The news just broke that a group of Japanese researchers succeeded in breeding a species of salmon indigenous to their country with the help of surrogates belonging to other species.
Their findings were published in the latest issue of the journal Proceedings of the National Academy of Sciences of the United States of America, and the scientists hope that the methodology they perfected while breeding these salmons in this peculiar manner will eventually help protect endangered species.
In order to breed the yamame salmons taken into consideration for this study with the help of surrogates, the researchers had to extract primordial germ cells (i.e. spermatogonia) from the frozen testes of such fish, Japan Daily Press reports.
Later on, these primordial germ cells were implanted in sterile rainbow trout hatchlings.
Once inside the body of these trouts, said cells allowed the fish to grow either sperm or egg cells, which were collected and made to fuse with one another to produce a brand new and surprisingly healthy yamame salmon.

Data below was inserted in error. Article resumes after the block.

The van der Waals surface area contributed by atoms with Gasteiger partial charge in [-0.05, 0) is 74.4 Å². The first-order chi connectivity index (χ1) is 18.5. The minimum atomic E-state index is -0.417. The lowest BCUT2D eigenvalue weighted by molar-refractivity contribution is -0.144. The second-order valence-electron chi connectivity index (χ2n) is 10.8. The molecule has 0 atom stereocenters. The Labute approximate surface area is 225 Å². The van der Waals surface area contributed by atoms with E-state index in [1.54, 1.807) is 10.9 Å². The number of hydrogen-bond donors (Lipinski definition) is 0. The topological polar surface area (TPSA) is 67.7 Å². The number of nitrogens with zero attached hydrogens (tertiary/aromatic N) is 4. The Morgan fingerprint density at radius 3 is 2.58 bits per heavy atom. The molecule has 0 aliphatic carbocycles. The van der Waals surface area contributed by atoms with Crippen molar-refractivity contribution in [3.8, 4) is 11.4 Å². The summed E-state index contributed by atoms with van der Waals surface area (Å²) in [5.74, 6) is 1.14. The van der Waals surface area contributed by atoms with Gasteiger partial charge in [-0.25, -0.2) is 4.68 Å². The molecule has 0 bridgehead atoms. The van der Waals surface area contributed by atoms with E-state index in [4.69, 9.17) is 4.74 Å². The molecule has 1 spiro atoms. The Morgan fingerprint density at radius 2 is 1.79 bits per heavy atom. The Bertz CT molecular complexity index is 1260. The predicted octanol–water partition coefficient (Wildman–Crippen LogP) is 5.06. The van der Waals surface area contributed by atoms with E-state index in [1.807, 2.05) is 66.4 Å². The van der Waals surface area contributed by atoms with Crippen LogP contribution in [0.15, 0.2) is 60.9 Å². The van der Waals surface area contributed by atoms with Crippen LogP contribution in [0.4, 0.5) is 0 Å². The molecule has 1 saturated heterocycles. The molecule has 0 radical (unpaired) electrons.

“I would like to make a bank of reproductive cells of the world's endangered fish, and we would store them until rivers became healthy environments again, after which we would raise the fish and release them,” Professor Goro Yoshizaki from the Tokyo University of Marine Science and Technology told members of the press.
According to the same source, the researchers wish to continue experimenting with this methodology over the course of the following years.
It is their hope that, in the not so distant future, they will succeed in breeding amphibians and reptiles in this manner.
Eventually, the methodology could be used to help various species of mammals whose population has declined to a considerable extent over the past few decades.
Still, given the fact that the genetic and biological makeup of mammals is a tad more complex than that of amphibians and reptiles, it may be a while before the general public is presented with such a scientific breakthrough.